A first-class yarnspinner (The Search for Temperance Moon, 1991, etc.) lives up to his award-winning standard in this latest saga from the Arkansas wilderness—in which a hardy pioneer family survives an earthquake, Indian attackers, and the designs of unscrupulous men before taking root and prospering in the Ozarks. The Fawley clan, of humble English origin, arrives in St. Louis—then the edge of the frontier—at the beginning of the 19th century, when Spanish, French, British, and American interests were vying for control. Taking his family into the forest in search of a homestead, Boone Fawley soon becomes embroiled in a savage trading war, narrowly avoiding the gruesome fate suffered by upstart traders who befriended him. Subsequent tranquility is shattered by the cataclysm of the New Madrid earthquake, which swallows the Fawley cabin and Boone's sister, leaving him befuddled and increasingly helpless, and forcing his wife and sons to take charge. Questor and John save their father from would-be robbers en route to a new home, so that the family arrives intact in the hills above Little Rock, settling down to raise cotton and run a profitable still—until one day Boone wanders off to Texas never to be seen again. His grieving wife Molly dies when bitten by a snake, and the boys carry on, increasingly indebted to the ruthless planter who owns their fields and covets John's lovely bride. They escape their virtual slavery when an Eastern rube comes along wanting to buy the land from them. They flee to the remote Ozarks, but trouble follows and a final bloody encounter is necessary before they can be fully free of their past. Vivid and lively, with each character superbly drawn: an engrossing if far-fetched tale of family life and unsung heroes in the taming of the West.

Pub Date: June 8, 1993

ISBN: 0-8050-2243-0

Page Count: 320

Publisher: Henry Holt

Review Posted Online: May 20, 2010

Kirkus Reviews Issue: April 15, 1993

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An enjoyable, cozy novel that touches on tough topics.


A group of strangers who live near each other in London become fast friends after writing their deepest secrets in a shared notebook.

Julian Jessop, a septuagenarian artist, is bone-crushingly lonely when he starts “The Authenticity Project”—as he titles a slim green notebook—and begins its first handwritten entry questioning how well people know each other in his tiny corner of London. After 15 years on his own mourning the loss of his beloved wife, he begins the project with the aim that whoever finds the little volume when he leaves it in a cafe will share their true self with their own entry and then pass the volume on to a stranger. The second person to share their inner selves in the notebook’s pages is Monica, 37, owner of a failing cafe and a former corporate lawyer who desperately wants to have a baby. From there the story unfolds, as the volume travels to Thailand and back to London, seemingly destined to fall only into the hands of people—an alcoholic drug addict, an Australian tourist, a social media influencer/new mother, etc.—who already live clustered together geographically. This is a glossy tale where difficulties and addictions appear and are overcome, where lies are told and then forgiven, where love is sought and found, and where truths, once spoken, can set you free. Secondary characters, including an interracial gay couple, appear with their own nuanced parts in the story. The message is strong, urging readers to get off their smartphones and social media and live in the real, authentic world—no chain stores or brands allowed here—making friends and forming a real-life community and support network. And is that really a bad thing?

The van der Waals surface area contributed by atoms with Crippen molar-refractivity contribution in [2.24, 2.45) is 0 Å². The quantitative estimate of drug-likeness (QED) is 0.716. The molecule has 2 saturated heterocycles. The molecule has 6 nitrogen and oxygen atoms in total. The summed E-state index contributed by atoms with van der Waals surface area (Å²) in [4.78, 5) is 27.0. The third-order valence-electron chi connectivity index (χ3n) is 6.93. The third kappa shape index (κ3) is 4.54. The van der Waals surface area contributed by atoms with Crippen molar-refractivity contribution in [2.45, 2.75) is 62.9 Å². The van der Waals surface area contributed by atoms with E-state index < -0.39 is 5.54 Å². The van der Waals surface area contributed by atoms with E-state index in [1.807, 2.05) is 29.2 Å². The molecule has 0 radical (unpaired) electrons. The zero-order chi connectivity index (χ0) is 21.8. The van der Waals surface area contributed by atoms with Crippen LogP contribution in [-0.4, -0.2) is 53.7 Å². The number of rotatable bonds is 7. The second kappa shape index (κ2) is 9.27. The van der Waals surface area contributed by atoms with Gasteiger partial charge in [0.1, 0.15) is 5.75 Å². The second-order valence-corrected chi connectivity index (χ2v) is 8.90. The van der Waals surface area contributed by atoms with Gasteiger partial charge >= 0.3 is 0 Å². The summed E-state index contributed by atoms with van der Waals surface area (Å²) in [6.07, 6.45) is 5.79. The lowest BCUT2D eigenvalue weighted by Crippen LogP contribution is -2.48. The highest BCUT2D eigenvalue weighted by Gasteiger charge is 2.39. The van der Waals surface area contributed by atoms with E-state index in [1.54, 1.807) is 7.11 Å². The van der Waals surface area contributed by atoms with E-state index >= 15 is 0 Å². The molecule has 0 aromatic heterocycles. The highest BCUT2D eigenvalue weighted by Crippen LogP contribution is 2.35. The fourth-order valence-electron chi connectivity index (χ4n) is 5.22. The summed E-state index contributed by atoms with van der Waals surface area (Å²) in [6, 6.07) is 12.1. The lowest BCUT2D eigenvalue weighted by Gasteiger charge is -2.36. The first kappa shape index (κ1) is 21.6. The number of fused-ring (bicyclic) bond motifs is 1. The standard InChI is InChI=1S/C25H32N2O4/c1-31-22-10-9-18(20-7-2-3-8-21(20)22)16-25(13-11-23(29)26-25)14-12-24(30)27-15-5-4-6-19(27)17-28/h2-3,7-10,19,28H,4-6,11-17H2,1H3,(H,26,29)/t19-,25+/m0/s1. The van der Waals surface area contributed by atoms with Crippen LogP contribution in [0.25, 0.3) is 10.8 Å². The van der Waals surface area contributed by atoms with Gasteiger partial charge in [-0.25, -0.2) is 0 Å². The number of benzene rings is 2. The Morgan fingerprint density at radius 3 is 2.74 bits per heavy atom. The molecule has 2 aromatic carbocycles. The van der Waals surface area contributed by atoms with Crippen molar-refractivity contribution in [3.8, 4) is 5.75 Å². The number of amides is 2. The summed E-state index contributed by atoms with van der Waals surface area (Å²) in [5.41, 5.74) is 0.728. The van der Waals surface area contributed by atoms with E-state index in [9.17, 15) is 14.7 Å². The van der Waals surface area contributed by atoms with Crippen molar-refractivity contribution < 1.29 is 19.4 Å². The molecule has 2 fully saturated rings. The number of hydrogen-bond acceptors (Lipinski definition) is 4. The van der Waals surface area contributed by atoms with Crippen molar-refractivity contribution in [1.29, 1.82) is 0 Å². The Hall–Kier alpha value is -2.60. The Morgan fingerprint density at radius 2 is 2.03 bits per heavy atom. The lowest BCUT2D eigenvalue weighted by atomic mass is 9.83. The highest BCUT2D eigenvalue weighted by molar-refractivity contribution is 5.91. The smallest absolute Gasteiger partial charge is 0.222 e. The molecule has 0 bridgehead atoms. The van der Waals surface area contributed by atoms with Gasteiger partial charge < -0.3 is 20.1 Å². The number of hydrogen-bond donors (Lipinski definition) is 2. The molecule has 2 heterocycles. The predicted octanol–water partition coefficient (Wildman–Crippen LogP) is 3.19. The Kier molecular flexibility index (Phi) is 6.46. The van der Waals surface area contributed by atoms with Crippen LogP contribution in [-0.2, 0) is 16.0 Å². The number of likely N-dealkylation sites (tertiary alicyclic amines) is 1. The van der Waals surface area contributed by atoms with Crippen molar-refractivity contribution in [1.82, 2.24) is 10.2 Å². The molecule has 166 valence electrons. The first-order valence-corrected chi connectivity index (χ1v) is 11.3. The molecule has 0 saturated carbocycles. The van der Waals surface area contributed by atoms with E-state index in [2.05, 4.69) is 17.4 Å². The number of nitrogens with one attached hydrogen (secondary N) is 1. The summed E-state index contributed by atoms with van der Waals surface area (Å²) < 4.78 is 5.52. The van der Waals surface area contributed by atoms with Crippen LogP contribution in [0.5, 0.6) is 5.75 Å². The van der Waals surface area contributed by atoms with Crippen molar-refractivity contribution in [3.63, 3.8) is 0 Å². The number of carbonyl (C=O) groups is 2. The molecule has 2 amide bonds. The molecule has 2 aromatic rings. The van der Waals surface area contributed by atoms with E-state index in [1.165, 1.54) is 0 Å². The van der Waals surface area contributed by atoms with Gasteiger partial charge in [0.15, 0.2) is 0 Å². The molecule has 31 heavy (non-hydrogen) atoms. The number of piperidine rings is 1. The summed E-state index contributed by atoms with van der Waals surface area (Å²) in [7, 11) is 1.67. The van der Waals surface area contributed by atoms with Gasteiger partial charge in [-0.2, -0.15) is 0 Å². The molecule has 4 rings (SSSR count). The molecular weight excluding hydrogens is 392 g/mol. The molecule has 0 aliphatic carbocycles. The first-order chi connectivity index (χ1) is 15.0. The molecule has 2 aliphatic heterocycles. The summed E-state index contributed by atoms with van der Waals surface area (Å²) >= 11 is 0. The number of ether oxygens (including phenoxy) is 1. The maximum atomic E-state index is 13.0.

An enjoyable, cozy novel that touches on tough topics.

Pub Date: Feb. 4, 2020

ISBN: 978-1-9848-7861-8

Page Count: 368

Publisher: Pamela Dorman/Viking

Review Posted Online: Oct. 27, 2019

Kirkus Reviews Issue: Nov. 15, 2019

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A strict report, worthy of sympathy.


A violent surfacing of adolescence (which has little in common with Tarkington's earlier, broadly comic, Seventeen) has a compulsive impact.

"Nobody big except me" is the dream world of Holden Caulfield and his first person story is down to the basic, drab English of the pre-collegiate. For Holden is now being bounced from fancy prep, and, after a vicious evening with hall- and roommates, heads for New York to try to keep his latest failure from his parents. He tries to have a wild evening (all he does is pay the check), is terrorized by the hotel elevator man and his on-call whore, has a date with a girl he likes—and hates, sees his 10 year old sister, Phoebe. He also visits a sympathetic English teacher after trying on a drunken session, and when he keeps his date with Phoebe, who turns up with her suitcase to join him on his flight, he heads home to a hospital siege. This is tender and true, and impossible, in its picture of the old hells of young boys, the lonesomeness and tentative attempts to be mature and secure, the awful block between youth and being grown-up, the fright and sickness that humans and their behavior cause the challenging, the dramatization of the big bang. It is a sorry little worm's view of the off-beat of adult pressure, of contemporary strictures and conformity, of sentiment….

A strict report, worthy of sympathy.

Pub Date: June 15, 1951

ISBN: 0316769177

Page Count: -

Publisher: Little, Brown

Review Posted Online: Nov. 2, 2011

Kirkus Reviews Issue: June 15, 1951

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